"Embrace the Glorious Mess That You Are" ~Elizabeth Gilbert and the myth of Balance:

    Against BALANCE…

    Dear Ones -

    The other night at my event in St Paul, a young woman asked me about how I achieve balance in my life.

    First of all, I love that she thinks I have achieved balance in my life!

    Secondly, I felt the need to speak out once more against the subtle tyranny of the word BALANCE, which I think haunts and punishes modern women more and more every day. 

    We are constantly being told that we should be achieving balance — that we should somehow exquisitely be negotiating the relationships between our work lives, our home lives, our romantic lives, our health and well-being, our spiritual selves. You can’t read an interview with a famous woman these days that the journalist does not applaud her for having achieved BALANCE….and then if you turn the pages of that magazine, you will find ten more articles showing how you can achieve balance. too!

    Be careful. 

    The word BALANCE has tilted dangerously close, I fear, to the word PERFECT — another word that women use as weapons against themselves and each other. 

    To say that someone has found the secret to a balanced life is to suggest that they have solved life, and that they now float through their days in a constant state of grace and ease, never suffering stress, ambivalence, confusion, exhaustion, anger, fear, or regret. Which is a wonderful description of nobody, ever. 

    Balance, when we do find it, is a breathtakingly temporary condition. We stand upon a world that spins at 2000 miles an hour. Our minds, meanwhile, spin at 200,000 miles an hour. We collide every day with other humans who are also sliding and spinning wildly. The landscape of our lives, therefore, changes by the minute. You find your balance one day and think, “Hooray! I have solved it” and then five minutes later the world utterly transforms again, and you’re knocked on your ass one more time.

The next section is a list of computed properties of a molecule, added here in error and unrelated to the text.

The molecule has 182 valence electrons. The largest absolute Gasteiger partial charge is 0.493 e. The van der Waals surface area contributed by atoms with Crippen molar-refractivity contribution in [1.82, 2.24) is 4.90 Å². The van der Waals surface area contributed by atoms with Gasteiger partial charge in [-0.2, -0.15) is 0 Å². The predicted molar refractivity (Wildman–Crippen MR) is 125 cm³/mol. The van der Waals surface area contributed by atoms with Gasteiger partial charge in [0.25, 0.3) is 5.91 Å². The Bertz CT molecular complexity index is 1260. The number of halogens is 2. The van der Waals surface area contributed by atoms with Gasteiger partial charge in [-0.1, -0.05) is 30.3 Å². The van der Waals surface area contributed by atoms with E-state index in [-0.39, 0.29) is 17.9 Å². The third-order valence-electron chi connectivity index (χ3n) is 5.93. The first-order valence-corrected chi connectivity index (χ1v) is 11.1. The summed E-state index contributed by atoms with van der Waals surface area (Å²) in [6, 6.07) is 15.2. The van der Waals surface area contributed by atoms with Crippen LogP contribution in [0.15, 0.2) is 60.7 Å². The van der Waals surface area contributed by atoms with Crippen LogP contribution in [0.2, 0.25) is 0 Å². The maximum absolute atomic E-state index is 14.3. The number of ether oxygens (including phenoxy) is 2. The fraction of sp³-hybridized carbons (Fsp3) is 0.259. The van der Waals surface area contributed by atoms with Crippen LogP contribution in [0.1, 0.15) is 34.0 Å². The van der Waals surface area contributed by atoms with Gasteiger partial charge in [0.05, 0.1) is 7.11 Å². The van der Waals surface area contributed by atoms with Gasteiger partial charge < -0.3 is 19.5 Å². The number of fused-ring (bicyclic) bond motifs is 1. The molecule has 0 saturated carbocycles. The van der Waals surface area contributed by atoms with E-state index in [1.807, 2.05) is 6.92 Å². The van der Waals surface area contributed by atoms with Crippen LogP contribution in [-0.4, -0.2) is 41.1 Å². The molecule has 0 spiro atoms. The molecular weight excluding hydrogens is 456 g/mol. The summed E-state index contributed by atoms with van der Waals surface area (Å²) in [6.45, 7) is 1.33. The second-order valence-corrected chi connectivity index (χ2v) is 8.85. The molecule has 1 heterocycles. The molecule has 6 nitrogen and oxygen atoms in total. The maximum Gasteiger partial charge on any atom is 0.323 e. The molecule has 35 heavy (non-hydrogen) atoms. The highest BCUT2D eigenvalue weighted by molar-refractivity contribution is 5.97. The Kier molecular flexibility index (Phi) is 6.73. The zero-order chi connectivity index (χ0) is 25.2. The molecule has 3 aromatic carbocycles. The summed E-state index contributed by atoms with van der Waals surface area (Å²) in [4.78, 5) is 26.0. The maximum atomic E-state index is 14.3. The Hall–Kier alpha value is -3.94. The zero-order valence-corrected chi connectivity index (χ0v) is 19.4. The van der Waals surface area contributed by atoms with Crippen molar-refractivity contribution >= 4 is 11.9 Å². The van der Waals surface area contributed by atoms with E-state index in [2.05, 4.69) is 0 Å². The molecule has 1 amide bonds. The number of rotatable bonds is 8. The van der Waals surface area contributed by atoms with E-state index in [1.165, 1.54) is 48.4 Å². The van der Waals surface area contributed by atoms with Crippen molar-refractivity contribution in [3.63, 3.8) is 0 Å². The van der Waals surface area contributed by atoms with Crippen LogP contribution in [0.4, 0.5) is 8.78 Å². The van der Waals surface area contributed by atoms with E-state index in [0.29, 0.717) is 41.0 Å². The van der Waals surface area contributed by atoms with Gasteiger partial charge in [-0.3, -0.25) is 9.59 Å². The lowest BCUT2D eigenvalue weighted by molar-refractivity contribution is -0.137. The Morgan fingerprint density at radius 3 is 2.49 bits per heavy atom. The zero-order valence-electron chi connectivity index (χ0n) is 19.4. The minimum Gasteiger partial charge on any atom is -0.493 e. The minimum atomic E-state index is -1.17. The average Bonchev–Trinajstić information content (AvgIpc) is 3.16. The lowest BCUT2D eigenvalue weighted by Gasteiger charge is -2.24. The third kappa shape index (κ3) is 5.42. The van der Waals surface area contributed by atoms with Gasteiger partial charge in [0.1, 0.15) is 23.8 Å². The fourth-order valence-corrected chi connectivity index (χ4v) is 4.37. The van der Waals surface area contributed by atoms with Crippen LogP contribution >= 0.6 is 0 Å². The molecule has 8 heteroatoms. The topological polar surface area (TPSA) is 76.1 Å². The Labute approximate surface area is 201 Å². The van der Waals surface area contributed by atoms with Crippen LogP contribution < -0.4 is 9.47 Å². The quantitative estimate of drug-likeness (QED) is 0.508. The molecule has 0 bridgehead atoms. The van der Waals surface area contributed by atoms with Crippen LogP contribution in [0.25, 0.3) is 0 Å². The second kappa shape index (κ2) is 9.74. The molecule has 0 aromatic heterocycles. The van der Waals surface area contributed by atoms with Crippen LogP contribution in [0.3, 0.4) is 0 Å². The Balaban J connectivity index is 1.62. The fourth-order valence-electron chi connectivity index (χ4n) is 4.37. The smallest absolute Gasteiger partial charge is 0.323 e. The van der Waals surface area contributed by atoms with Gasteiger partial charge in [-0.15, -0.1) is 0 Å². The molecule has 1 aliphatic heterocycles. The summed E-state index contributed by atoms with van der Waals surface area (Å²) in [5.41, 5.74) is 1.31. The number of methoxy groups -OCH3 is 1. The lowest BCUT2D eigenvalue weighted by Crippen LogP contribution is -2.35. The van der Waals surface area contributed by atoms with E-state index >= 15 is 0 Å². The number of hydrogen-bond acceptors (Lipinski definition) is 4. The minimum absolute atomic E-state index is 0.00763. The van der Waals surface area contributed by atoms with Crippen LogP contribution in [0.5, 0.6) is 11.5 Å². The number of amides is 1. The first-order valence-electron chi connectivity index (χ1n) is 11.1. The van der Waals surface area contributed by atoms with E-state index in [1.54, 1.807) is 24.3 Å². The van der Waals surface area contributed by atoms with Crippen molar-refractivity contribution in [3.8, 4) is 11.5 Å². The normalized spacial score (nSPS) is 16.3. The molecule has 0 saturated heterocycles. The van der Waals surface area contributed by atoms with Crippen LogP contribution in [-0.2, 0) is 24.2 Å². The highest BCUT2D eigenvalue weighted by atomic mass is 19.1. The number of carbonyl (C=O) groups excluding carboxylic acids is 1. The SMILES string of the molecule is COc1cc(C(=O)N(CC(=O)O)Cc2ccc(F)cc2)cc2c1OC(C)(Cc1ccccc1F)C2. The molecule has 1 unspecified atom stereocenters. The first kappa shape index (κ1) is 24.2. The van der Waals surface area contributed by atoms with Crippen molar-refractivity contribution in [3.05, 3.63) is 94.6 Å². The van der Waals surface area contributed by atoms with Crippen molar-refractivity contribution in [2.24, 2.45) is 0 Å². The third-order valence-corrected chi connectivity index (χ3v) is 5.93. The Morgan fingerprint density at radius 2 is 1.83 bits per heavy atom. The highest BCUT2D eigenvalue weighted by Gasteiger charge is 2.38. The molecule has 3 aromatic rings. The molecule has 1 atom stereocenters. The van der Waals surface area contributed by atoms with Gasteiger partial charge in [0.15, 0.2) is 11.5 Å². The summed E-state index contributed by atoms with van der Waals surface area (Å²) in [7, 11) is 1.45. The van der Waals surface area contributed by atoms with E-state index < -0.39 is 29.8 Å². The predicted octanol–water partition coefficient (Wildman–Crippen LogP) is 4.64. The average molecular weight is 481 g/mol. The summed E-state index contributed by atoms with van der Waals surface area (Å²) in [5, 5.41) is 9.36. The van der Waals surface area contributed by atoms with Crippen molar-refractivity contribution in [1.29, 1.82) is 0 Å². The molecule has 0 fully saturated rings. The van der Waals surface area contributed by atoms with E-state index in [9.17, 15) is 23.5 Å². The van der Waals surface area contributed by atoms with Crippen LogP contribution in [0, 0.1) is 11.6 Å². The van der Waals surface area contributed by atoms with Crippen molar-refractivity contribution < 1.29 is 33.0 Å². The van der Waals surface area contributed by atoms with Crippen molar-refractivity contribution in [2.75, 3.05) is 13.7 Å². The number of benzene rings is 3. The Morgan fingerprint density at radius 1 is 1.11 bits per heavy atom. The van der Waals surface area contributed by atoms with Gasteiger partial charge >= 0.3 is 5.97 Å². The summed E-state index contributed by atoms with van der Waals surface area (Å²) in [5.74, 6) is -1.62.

That’s just how life is on this planet — messy, fast, out of control, unpredictable. It’s all terribly interesting, but also terribly unstable. 

    That being the case, I dropped the myth of BALANCE a long time ago. (I buried it right next to PERFECT.) My life seems happiest — as I tried to explain to this young woman the other night — when I just surrender to the madness, and embrace the glorious mess that I am…and also when I embrace the glorious mess that everyone else is, and the glorious mess of the world itself. My life gets the most painful when I try to set the entire mess (myself other people, life itself) into order. 

    The world is like a dropped pie most of the time. Don’t kill yourself trying to put it back together. Just grab a fork and eat some of it off the floor. Then carry on.

    If you can get some stuff done in the chaos sometimes, god bless you. If you can basically hold it together, propping yourself up with duct tape and glue, rock on. If you can manage stay upright even one hour a day, you’re doing pretty great, as far as I’m concerned. And if you can be kind to the other stumbling fools around you half the time — well, that’s just heroic. 

    Basically, I think we are all just sloppy stupendous champions.

    Onward!

    Heart,
    LG

    — 6 days ago
    #balance  #the balance myth  #elizabeth gilbert 
    http://melthebookworm.tumblr.com/post/92700994256/maxkirin-neil-gaimans-8-rules-of-writing-a →

    This is a paraphrase of my creative thesis introduction, which I turned into a manifesto (against my original creative thesis that I hated and only wrote the way I wrote it so that my horrible adviser would approve it…)

    — 6 days ago
    #neil gaiman  #rules for writing 
    James Franco, Poet →

    But is it, you may be wondering, good? No. But neither is it entirely bad. “Directing Herbert White” is the sort of collection written by reasonably talented M.F.A. students in hundreds of M.F.A. programs stretching from sea to shining sea. Which is perhaps not surprising, since Franco actually has an M.F.A. in poetry.”

    Review and commentary on James Franco’s foray into full-length book of poetry land.

    — 1 week ago
    #poetry  #poets  #james franco